It’s a deceptively simple question: how many protein shakes should you be drinking in a day? Almost anyone who works out has downed one at some point, and more likely than not you’ve seen guys nonchalantly tossing them back whenever you’re in a crowded gym. No one can deny a good workout regimen requires extra protein. But just how much protein should you consume in your diet? And how much of it should come in the form of protein shakes?
Know Your Protein Requirements
It’s important to remember that every person’s protein requirements are different. However, a good rule of thumb is that for every pound of lean body weight, you should be consuming .8 to 1.5 grams of protein. Therefore, a 200lb man with 10% body fat should consume about 180 grams of protein a day. It would be a mistake however to think that you should consume all your protein from protein powders alone, while frittering away the rest of your caloric intake on chips and salsa. Instead, most of your protein should come from whole foods like chicken, fish, lean beef, eggs, and beans. This is because your body needs a wide variety of nutrients that your protein shakes – even good protein shakes – can never provide. Failing to attend to healthy macros is not only inefficient for your fitness goals, but degenerative to your well-being in the long term. Protein shakes should only ideally be used to fill in whatever gaps that your balanced diet happens to leave behind. To this end, keeping a food log can be hugely beneficial, or using an app like MyFitnessPal, which tracks your calorie intake, proteins, carbs, and fats.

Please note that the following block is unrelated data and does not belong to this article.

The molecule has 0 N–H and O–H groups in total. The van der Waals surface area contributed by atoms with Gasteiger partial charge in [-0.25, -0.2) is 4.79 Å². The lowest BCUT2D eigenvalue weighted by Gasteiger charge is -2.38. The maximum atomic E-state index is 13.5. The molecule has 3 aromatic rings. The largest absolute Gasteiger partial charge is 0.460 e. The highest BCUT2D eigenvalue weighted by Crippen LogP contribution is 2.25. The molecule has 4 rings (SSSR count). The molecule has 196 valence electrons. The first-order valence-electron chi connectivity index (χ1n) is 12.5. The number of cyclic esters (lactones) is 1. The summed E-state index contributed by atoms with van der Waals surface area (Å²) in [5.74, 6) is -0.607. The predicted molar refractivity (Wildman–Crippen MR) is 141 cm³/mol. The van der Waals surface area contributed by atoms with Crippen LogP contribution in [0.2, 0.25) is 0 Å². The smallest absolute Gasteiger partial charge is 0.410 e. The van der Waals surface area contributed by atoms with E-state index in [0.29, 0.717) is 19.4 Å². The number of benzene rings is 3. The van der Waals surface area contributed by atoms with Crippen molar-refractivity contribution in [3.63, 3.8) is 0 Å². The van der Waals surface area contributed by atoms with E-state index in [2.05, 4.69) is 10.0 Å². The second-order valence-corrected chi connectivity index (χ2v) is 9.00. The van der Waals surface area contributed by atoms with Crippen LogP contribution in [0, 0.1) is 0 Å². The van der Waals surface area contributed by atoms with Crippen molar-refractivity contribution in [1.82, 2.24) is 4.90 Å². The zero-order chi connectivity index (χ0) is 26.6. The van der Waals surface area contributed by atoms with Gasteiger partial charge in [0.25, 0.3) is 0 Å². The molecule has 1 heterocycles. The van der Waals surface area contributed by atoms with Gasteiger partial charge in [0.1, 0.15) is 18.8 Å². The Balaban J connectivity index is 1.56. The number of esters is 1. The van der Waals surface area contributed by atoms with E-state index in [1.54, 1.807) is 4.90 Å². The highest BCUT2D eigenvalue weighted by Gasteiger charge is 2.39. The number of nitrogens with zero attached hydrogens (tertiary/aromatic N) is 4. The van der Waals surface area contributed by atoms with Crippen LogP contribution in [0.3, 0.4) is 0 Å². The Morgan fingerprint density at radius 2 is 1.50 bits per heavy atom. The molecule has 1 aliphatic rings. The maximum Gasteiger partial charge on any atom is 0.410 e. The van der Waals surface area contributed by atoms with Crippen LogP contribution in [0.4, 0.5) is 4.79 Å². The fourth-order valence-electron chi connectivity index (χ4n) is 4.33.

Why Should I Include Protein Shakes In My Diet?
All this being said, there are three major reasons why making protein shakes a regular part of your diet is a good idea: they’re convenient, fast absorbing, and affordable. Food takes time to cook – and let’s face it, who in our busy schedules always has the time to make sure he’s eaten enough chicken breast for the day? Protein powder, on the other hand, needs only a quick shake in water or milk – and voila, one more thing checked off the list. This makes it especially ideal for consuming in that post-workout anabolic window, when your muscles are primed to absorb more nutrients than usual. The fact that shakes are in a liquid form, too, means that the protein is easily absorbed by your body – again a plus for that hour-long post-workout period. And finally, purchased in bulk, protein powders are often far cheaper than other sources of protein. Gold Standard Whey Protein, for example, averages $50 per 5lb box. That’s $10 per pound of protein! Not even a steady diet of McDonald chicken nuggets can compete with that.